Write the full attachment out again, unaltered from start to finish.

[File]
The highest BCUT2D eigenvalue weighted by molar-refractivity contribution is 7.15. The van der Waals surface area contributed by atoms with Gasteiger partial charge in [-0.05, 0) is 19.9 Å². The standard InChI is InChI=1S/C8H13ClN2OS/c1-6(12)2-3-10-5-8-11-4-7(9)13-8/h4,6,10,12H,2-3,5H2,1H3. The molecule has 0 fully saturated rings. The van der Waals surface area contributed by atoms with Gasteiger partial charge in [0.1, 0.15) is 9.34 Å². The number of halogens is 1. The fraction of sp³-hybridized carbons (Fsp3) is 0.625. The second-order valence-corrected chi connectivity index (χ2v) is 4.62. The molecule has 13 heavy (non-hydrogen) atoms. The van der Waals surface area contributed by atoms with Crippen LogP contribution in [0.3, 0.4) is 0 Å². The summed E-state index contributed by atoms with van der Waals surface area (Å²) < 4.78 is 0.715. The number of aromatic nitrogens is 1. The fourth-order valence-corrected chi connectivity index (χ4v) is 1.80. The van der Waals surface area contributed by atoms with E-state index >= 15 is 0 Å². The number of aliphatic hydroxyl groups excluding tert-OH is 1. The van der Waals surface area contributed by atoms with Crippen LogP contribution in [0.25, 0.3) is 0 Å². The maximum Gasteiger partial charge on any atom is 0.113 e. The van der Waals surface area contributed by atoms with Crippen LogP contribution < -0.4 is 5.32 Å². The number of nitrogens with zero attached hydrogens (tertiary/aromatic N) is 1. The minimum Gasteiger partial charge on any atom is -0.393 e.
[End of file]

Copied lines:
The highest BCUT2D eigenvalue weighted by molar-refractivity contribution is 7.15. The van der Waals surface area contributed by atoms with Gasteiger partial charge in [-0.05, 0) is 19.9 Å². The standard InChI is InChI=1S/C8H13ClN2OS/c1-6(12)2-3-10-5-8-11-4-7(9)13-8/h4,6,10,12H,2-3,5H2,1H3. The molecule has 0 fully saturated rings. The van der Waals surface area contributed by atoms with Gasteiger partial charge in [0.1, 0.15) is 9.34 Å². The number of halogens is 1. The fraction of sp³-hybridized carbons (Fsp3) is 0.625. The second-order valence-corrected chi connectivity index (χ2v) is 4.62. The molecule has 13 heavy (non-hydrogen) atoms. The van der Waals surface area contributed by atoms with Crippen LogP contribution in [0.3, 0.4) is 0 Å². The summed E-state index contributed by atoms with van der Waals surface area (Å²) < 4.78 is 0.715. The number of aromatic nitrogens is 1. The fourth-order valence-corrected chi connectivity index (χ4v) is 1.80. The van der Waals surface area contributed by atoms with E-state index >= 15 is 0 Å². The number of aliphatic hydroxyl groups excluding tert-OH is 1. The van der Waals surface area contributed by atoms with Crippen LogP contribution in [0.25, 0.3) is 0 Å². The maximum Gasteiger partial charge on any atom is 0.113 e. The van der Waals surface area contributed by atoms with Crippen LogP contribution < -0.4 is 5.32 Å². The number of nitrogens with zero attached hydrogens (tertiary/aromatic N) is 1. The minimum Gasteiger partial charge on any atom is -0.393 e.